1. If the activity is one of the most important activities in your life and represents something that you really enjoy and that you want to focus on and build up to become a real skill during your college career, then politely inform the relevant parties that you need to take a break for one semester to focus on your academics and that you look forward to returning during the semester that follows. This is college, not the Navy: they’ll understand. (Important Caveat: Do not apply this rule to more than one or two activities! Focus, focus, focus…)
  2. If the activity does not fit the above criteria, cut it for good. This is a time sink. Remember the laundry list fallacy: more is more stressful, not more impressive. The activity vacation is a good excuse to do some house cleaning.

The Benefits

The activity vacation provides three powerful benefits:

    1. Immediate stress reduction: Your schedule is open and your courses are manageable. You have plenty of time to get things done. You can sleep. You can read. You can watch dumb TV. You can get a girlfriend and master guitar hero (preferably in that order). Life is good…
    2. Re-engagement with your academic side: When you’re overwhelmed, it’s easy to develop an antagonistic relationship with your courses. They become the demon bastards that keep forcing you to stay up all night. You grow to resent them. And after this, your quality of life takes a turn for the worse. No fun! By instead adopting a slate of courses that you really enjoy, and then, and this is crucial, giving yourself the time to actually engage them, and get into the material, and do extra research and connect the assignments to other things you care about, you’ll rediscover that intellectual spark that can make college so enjoyable.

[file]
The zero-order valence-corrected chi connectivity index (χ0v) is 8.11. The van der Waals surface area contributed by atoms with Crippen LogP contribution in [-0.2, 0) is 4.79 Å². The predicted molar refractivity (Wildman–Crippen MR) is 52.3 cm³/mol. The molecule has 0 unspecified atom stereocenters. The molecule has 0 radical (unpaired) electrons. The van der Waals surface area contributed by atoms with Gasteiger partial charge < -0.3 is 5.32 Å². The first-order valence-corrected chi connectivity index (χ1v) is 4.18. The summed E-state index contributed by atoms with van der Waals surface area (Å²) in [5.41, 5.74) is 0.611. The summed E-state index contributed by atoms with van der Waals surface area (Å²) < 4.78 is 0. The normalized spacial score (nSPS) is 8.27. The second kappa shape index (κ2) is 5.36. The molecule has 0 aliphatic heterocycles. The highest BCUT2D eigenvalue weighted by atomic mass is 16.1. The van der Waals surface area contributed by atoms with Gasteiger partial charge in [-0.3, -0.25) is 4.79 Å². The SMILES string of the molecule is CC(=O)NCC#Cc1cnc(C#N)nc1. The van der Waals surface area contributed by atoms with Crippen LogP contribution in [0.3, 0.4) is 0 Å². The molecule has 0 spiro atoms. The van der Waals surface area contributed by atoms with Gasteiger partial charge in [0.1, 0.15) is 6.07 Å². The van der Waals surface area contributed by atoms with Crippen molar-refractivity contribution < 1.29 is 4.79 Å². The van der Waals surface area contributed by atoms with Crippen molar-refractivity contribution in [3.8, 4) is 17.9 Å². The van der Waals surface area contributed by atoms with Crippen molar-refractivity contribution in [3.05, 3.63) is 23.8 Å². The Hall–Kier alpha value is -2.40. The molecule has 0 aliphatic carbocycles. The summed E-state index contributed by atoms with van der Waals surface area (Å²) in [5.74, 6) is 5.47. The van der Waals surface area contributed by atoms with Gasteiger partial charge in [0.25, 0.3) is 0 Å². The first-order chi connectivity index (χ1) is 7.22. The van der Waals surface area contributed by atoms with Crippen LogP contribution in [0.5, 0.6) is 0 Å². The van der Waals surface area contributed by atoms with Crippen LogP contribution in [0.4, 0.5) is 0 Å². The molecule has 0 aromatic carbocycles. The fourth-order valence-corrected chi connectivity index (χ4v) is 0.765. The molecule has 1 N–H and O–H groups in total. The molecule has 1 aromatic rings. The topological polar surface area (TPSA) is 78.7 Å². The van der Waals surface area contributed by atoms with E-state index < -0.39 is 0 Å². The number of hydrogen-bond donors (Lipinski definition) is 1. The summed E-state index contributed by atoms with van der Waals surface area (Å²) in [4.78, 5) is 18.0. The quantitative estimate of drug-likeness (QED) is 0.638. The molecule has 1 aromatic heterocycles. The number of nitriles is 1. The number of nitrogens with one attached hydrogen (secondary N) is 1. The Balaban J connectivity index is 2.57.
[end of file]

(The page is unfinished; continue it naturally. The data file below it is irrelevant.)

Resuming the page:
3. Discovery of the serendipitous: A common theme on this blog is that a lot of the most powerful (and non-time intensive) accomplishments arise, in part, from exposing yourself to randomness. The lack of regular activities during your activity vacation gives you the free time to seek out the random and interesting; e.g.:
      • Meet interesting people.